Jun 22, 2015

A New Career

Azriela Jaffe wrote an article in Ami about a man in her community, Steve, who was working as an accountant and hated it.  His wife told him to find something that would make him happy.  He eventually spoke with an appliance repairman, George, who was friendly with his in-laws, who invited Steve to join him and be shown the ropes.

George did not ask for any money as he trained him for six months.  Steve went out with him every day and watched how George did his job.

Steve says George loved what he did and loved the idea of setting someone else up (the highest level of tzedaka according to the Rambam) in business.

Steve opened his own business and has been doing what he enjoys for 29 years.  In addition to training Steve, George also trained his son, and son-in-law, both appliance repairmen, as well as eight non-Jews.

Steve in turn has trained a young man in Lakewood and is helping someone else.  "Like George, I don't want any money from them.  I get nachas out of seeing my pupils become successful.  George was very proud of me, and I am very proud of them."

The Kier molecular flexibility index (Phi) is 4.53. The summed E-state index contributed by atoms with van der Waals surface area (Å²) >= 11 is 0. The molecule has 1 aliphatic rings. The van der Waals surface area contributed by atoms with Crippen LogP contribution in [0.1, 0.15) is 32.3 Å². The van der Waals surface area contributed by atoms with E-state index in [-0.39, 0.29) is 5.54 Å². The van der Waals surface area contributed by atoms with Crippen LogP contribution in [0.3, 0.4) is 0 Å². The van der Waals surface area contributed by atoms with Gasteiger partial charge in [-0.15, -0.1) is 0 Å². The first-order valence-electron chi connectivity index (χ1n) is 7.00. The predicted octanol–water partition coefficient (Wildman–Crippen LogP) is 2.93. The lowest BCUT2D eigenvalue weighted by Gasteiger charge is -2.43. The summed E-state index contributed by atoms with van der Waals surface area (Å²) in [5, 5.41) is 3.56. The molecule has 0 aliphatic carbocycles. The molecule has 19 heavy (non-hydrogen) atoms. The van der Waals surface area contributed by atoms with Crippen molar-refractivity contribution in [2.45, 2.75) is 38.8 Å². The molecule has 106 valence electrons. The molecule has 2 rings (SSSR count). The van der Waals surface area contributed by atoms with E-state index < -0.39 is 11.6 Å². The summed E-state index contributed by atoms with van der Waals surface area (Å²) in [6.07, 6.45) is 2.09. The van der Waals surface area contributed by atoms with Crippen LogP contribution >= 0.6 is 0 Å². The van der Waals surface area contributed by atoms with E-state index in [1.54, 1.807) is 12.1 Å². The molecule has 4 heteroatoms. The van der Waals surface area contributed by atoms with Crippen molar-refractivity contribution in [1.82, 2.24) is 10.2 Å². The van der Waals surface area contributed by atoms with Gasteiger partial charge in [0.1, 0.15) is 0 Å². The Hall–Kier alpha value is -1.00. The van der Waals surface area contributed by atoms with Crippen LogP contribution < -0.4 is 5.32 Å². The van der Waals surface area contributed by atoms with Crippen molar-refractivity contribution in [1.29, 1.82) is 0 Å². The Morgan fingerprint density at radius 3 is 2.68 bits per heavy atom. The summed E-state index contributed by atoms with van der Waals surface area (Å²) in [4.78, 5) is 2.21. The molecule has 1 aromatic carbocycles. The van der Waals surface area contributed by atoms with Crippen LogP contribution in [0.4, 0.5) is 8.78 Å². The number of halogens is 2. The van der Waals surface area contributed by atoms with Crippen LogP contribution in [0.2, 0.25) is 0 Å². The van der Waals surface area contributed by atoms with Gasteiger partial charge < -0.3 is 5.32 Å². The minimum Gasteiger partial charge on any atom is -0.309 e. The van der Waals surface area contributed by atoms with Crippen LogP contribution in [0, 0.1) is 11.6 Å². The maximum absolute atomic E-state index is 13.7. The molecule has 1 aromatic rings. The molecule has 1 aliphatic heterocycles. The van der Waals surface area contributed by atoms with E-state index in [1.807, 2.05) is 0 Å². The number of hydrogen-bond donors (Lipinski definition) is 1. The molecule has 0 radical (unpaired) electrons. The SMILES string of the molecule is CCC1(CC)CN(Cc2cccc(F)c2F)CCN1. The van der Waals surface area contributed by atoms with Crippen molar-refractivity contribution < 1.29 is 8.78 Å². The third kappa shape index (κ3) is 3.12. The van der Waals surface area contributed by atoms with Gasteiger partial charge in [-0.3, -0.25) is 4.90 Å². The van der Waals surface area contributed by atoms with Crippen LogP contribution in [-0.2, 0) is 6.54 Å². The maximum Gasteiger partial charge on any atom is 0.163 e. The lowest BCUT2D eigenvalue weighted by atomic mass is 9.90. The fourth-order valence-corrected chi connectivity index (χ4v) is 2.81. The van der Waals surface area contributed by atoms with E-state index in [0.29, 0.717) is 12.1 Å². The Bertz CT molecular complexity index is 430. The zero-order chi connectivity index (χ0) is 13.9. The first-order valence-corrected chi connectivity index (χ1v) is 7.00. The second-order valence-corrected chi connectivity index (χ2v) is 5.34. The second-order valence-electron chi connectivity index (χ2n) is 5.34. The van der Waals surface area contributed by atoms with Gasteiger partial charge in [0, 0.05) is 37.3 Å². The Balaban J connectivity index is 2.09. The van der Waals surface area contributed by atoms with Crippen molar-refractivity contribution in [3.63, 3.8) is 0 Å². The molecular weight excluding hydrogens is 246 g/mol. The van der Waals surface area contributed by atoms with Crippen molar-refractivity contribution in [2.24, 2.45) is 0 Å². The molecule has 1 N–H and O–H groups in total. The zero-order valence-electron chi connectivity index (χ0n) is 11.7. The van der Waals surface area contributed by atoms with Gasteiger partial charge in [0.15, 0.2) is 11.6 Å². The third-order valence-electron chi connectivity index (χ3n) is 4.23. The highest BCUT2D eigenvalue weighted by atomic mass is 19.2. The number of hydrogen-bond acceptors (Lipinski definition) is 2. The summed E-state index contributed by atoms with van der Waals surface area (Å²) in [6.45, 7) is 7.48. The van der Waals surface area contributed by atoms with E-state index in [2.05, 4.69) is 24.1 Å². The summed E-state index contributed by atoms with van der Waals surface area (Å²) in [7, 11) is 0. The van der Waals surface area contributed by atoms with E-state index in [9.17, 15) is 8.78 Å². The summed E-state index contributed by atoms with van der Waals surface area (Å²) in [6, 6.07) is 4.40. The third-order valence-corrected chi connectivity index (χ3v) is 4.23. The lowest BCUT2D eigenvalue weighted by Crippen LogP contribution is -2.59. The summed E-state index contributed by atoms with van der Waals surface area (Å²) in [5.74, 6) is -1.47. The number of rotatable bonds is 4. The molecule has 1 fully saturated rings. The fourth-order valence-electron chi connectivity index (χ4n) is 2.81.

-- That George was so bighearted as to train others so they could support themselves honorably, is inspiring.

-- What I find just as moving is that many people consider a white collar job like accounting to be superior to a blue collar job like appliance repair.  In shidduchim, a girl or woman are far more likely to be interested in an accountant that an appliance repairman.  I give great credit to Steve's wife for encouraging him to do what makes him happy, rather than insisting that he remain in a more "honorable" profession, sitting in an office.

-- I'd like to know whether Steve always loved working with his hands, fixing things.  Why did he choose to spend years on a college degree and studying for the CPA? The Chovos HaLevavos says work in a field you are drawn to and are good at.

-- Common wisdom is that you need not only an undergraduate degree but a graduate degree in order to make a decent parnassa. Steve spent six months and no money learning a profession he loves which apparently supports his family and supports many others in this line of work.

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